Shumi has compared the Aprilia SR150 with the Suzuki Gixxer. He says,"If the Gixxer is a sweet, ripe organic-grown mango in a crate full of chemically ripened fruit, the Aprilia is a juicy orange in a field full of under-ripe citrus fruits,". While you can read the detailed comparison here, scroll down to see the images of the comparison.
The Suzuki uses the sculpted muscular design language that seems to be popular in the sporty end of the 150cc class. Unique? No. Striking and distinctive? Yes. The Aprilia is just pure Italian sporty-scoot. The panels are taut and tightly wrapped around the underpinnings. It looks sharp and drawn lots of attention.
The short front mudguard will splash the scooter's apron just a little bit in the wet but the rear mudguard does its job very well. Not that it matters - I would get rid of both.
The Aprilia SR150 does have a bag hook but space on the footboard is at a premium.
We absolutely love how the Aprilia SR150 passenger footpegs are executed. They fold smoothly into the bodywork. Lovely!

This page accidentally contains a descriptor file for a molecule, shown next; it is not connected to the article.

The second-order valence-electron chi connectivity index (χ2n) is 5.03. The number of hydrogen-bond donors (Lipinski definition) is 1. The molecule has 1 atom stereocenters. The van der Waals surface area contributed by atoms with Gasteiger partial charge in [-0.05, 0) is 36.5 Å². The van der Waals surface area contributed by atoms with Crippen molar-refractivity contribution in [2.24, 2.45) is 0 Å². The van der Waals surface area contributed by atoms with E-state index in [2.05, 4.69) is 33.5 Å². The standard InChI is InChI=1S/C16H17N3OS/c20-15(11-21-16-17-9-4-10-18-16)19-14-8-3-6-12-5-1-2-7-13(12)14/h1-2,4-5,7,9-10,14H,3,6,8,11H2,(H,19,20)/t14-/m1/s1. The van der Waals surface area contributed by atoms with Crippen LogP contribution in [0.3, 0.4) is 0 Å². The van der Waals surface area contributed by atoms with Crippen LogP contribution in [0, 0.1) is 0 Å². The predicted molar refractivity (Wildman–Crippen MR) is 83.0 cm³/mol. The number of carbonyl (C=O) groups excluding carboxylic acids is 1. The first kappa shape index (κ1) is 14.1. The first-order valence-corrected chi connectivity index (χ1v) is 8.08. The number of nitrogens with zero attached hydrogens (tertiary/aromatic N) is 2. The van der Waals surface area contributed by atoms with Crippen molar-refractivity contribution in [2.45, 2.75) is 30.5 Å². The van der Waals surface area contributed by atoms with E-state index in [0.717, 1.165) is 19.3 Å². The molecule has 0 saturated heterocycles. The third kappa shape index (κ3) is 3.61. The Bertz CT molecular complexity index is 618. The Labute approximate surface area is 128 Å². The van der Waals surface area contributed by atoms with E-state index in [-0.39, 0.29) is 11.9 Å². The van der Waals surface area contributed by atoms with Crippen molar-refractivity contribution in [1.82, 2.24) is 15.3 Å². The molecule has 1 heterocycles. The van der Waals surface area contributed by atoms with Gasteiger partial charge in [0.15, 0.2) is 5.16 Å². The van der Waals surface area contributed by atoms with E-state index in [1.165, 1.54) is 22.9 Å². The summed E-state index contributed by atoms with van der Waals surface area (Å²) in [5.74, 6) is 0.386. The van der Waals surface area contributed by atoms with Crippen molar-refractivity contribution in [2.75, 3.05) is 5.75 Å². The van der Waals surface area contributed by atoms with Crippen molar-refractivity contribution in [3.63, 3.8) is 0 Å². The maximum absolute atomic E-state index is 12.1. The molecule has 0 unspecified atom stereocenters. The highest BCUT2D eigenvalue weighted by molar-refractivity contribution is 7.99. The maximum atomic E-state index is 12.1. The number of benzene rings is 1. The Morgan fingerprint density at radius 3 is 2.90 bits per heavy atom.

The narrow-skinny bodywork means the SR150 isn't a very practical scooter. The underseat storage is par for the course and if you have a reasonably good helmet, it's not going to fit in there. Note functional plastic filler cap.
Aren't the Aprilia SR150's wheels just the best looking two-wheeler alloys in the business?
The Aprilia SR150 uses different gearing from the Vespa 150 and adds these gorgeous 14-inch wheels with tubeless and sticky Vee Rubber, er, rubber. Makes the scooter feel taut, grippy and on the ball.
The SR150 gets a basic set of instruments - I would have appreciated at least the addition of a clock. That said, these are clear meters and easily to glance at and read fast.
Old school! Both the bikes have kickstart levers, though we aren't quite sure why. We haven't used in absolutely years.
The Suzuki Gixxer has this interesting exhaust design with the distinctive (if slightly flashy) chrome tip. Sounds quiet and normal, though. And bitterly refined
The Suzuki Gixxer is tuned for a competent ride quality that is biased towards absorption. It's nicely balanced so as to support the handling rather than interrupt it. Easily the more comfortable of the two bikes here.
They do look dense when you see them for the first time. But the Suzuki Gixxer meters are clear and easy to read once you've gotten used to the layout.
Ashok: "So then you pour the coffee from high up to aerate it before you serve it"
Shumi: "Weren't we talking about cornering, Ashok?"